After I had signal in the iOS GarageBand application, I used a stereo headphone cable to send the headphone jack to my computer’s digital audio workstation (DAW) to record the iOS application’s audio output. This type of setup could be useful if you need an array of different amps for recording and you’d like to focus your work on the iOS device.

Summary

I didn’t expect the GNX4 to work as an audio interface to iOS devices due to its sheer age. I was pleasantly surprised that it worked with only a small parameter change for the USB audio and an adapter I already owned for my iOS devices. If you haven’t explored iOS applications for guitars, here’s an opportunity for you to give it a shot for a relatively small adapter expenditure. Good luck and make some great sounds!

If you would like to add to this content to help other folks, please contact me and let me know what you have in mind.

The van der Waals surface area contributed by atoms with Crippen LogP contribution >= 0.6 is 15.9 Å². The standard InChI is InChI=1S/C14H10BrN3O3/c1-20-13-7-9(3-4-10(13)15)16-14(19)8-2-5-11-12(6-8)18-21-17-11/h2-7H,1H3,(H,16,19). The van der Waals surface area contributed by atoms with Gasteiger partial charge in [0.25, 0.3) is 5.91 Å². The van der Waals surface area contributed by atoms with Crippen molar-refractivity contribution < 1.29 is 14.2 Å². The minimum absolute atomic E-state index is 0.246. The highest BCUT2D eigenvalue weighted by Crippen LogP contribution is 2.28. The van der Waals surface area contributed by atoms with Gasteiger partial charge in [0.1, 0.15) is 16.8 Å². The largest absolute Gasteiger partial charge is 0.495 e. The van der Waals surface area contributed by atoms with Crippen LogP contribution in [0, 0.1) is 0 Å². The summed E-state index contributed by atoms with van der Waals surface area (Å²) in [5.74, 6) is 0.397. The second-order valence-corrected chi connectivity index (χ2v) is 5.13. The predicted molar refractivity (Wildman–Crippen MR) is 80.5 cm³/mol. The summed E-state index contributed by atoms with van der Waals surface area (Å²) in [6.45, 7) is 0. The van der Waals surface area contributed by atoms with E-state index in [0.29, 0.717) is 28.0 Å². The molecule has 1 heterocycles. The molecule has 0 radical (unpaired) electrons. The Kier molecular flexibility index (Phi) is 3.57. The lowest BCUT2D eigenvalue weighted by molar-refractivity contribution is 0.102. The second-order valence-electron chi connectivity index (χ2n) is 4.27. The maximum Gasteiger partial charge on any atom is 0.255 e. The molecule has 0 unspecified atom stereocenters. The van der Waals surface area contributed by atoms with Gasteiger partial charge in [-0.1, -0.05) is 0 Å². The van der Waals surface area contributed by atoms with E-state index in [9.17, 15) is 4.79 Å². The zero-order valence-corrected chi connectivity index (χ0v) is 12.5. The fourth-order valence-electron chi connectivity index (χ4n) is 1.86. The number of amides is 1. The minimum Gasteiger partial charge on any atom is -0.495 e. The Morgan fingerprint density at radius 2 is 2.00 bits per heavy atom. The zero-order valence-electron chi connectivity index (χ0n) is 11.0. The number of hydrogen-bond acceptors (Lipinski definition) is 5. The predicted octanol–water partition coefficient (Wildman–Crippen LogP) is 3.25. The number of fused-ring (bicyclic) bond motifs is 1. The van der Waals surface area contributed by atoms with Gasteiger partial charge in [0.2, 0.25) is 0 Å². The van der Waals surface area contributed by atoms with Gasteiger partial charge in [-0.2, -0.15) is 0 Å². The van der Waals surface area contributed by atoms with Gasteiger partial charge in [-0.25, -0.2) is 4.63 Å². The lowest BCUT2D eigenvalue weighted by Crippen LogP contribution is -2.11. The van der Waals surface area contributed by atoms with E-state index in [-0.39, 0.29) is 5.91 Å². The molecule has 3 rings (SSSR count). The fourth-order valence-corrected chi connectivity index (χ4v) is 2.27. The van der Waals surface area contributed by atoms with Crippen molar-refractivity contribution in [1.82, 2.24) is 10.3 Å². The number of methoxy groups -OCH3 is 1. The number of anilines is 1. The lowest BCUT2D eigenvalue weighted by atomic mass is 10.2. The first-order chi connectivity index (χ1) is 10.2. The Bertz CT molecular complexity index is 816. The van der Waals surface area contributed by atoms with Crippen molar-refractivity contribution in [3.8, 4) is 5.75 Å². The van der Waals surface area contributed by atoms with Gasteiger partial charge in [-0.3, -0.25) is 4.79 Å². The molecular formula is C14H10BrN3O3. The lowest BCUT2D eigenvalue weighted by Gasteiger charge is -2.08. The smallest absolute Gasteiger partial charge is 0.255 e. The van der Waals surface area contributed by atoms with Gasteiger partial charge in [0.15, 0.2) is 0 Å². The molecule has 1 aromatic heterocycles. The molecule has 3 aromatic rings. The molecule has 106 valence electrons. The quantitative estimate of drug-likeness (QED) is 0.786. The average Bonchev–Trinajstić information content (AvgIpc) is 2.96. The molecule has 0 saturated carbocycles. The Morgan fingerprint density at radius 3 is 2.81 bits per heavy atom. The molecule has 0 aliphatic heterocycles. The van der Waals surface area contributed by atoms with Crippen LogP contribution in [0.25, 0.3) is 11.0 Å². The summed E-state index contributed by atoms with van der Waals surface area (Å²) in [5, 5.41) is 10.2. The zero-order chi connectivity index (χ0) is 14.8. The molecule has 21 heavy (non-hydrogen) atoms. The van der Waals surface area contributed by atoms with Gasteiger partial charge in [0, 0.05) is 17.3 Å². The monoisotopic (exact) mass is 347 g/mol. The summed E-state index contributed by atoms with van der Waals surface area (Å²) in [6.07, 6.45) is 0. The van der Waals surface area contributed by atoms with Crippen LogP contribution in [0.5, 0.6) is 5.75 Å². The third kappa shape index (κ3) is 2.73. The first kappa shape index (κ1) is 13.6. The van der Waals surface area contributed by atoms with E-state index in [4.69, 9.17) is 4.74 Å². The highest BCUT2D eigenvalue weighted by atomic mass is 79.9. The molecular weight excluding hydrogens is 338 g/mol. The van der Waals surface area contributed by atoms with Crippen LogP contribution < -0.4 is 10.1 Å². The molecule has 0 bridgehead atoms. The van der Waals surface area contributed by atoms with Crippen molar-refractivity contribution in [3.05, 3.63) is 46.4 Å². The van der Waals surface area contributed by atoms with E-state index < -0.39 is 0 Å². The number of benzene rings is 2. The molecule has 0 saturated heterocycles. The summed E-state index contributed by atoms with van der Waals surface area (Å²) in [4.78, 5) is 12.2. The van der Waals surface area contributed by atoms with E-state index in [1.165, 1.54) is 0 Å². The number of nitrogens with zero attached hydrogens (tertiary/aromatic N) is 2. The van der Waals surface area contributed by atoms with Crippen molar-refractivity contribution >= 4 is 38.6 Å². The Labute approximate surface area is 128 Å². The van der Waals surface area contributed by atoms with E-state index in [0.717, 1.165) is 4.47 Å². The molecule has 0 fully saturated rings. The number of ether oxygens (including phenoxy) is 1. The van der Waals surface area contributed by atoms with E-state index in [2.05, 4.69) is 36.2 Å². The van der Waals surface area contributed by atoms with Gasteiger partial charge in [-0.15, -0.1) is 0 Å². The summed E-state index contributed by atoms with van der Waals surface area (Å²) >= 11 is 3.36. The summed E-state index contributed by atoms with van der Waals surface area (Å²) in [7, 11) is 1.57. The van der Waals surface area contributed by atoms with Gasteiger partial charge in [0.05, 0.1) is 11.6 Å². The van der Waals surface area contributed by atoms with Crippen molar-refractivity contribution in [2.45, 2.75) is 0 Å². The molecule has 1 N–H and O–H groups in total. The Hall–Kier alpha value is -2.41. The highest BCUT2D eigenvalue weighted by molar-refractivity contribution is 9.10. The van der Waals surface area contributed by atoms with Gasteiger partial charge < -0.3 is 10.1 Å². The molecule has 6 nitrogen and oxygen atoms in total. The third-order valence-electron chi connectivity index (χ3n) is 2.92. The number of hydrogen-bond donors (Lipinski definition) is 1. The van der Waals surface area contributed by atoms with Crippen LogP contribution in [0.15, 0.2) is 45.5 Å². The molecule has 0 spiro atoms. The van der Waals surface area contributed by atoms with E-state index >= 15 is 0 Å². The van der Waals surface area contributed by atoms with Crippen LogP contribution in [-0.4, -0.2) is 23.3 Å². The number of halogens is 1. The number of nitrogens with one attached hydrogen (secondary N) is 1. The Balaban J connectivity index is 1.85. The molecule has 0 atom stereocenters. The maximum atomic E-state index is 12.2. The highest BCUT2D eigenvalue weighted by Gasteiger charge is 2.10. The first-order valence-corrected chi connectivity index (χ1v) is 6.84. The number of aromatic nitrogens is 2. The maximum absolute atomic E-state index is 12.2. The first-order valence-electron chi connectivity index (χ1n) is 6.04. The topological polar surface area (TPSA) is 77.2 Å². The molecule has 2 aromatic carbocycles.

TX16Wx_Full_Custom_Kit

Create a TX16Wx Sampler Drum Kit in Tracktion Waveform

In this post, we’ll learn how to use a free sampler plug-in from CWITECH to create a custom drum kit with audio samples. Creating your own drum kit to play MIDI parts allows you to have creative control over your kit’s component sounds and can allow you to develop a reusable signature sound for your productions. Let’s get started to create a TX16Wx sampler drum kit in Tracktion Waveform 11 Free.

09 June 2020 – Written by Michael R. Myers #mykmyrs

Skill Level: Intermediate

What is a Sampler?

At a high level, software audio samplers allow you to define your own virtual instruments. You can assign specific audio sample files to a MIDI keyboard mapping so that the keyboard plays that audio sound when the keyboard key is pressed. Your mappings can be simple, with one audio sample assigned to one key. Or, for the advanced user, multiple samples can be assigned to one key at various velocities or to just blend multiple audio samples together. Samplers are a great tool to create new, unexpected and unique sounds.

Virtual Drum Kits and Samplers